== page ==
I've been listening to the upcoming Snow Patrol album, Eyes Open, for the last few days. The verdict, unfortunately, is that it's not up to par. I usually give albums some time to grow, but I don't think this album is a "grower." Ten Silver Drops by Secret Machines is a grower. Twin Cinema by my beloved New Pornographers is a grower. Eyes Open, in the parlance of our times, is what it is.
It's hard for me to trash this album. Writing quality pop is daunting work. Final Straw is a desert island album, and trying to live up to its quality was a near-impossible task. Eyes Open isn't awful. There are some good songs. But there are just as many forgettable songs, and there are no great songs. Nothing on this album compares to "Run," or "Wow," or any number of tracks from Final Straw. Also missing is the weight and sharpness that each of Final Straw's tracks carried. By comparison, Eyes Open is transparent and dull.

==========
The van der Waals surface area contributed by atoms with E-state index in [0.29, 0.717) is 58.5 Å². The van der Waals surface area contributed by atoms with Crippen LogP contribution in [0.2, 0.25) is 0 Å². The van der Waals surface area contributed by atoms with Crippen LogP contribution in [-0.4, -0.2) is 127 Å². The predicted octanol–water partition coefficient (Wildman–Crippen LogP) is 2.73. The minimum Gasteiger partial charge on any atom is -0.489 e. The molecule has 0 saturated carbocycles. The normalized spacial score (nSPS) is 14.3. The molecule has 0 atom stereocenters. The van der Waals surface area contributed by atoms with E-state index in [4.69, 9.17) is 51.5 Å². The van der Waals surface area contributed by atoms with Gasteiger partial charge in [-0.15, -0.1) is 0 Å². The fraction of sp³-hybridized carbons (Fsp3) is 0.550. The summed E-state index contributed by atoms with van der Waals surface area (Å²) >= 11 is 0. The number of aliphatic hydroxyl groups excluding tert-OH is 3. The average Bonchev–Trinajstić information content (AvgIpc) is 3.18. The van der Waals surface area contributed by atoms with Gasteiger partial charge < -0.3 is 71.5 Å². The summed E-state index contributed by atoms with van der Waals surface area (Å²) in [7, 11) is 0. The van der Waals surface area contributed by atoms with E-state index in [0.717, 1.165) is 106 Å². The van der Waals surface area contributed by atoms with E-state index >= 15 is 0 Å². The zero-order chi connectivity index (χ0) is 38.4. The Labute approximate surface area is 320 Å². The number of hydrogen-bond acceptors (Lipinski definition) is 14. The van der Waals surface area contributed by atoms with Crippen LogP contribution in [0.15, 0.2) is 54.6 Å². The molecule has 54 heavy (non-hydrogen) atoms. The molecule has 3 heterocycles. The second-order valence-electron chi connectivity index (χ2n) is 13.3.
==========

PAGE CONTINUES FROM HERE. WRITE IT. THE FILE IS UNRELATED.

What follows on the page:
I hesitate to read into the increased emphasis on the vocal track and the easily-digested lyrical content, because the reaction ("they sold out!") is too predictable, and they weren't such hard-core outsiders to begin with. But they could have made an album with a vision and a purpose, and Eyes Open doesn't have one. The move from the outside to the inside may lead to any number of changes, but a loss of quality is not necessarily one of them.
Take Death Cab for Cutie's Plans, for example. You may not like their follow-up to Transatlanticism, but Plans is still a well-conceived, well-executed, purposeful album. They boiled their sound down to its barest essentials, but it still feels uniquely like Death Cab; I cannot imagine another band recording Plans. Eyes Open, meanwhile, could have been made by any number of bands. There's no stamp of identity, no verve, no charm that separates it from the chaff.
Too bad. Snow Patrol is a great live act. I imagine they will lend a great deal of energy to their tracks when their stage show arrives. But that won't help the album itself.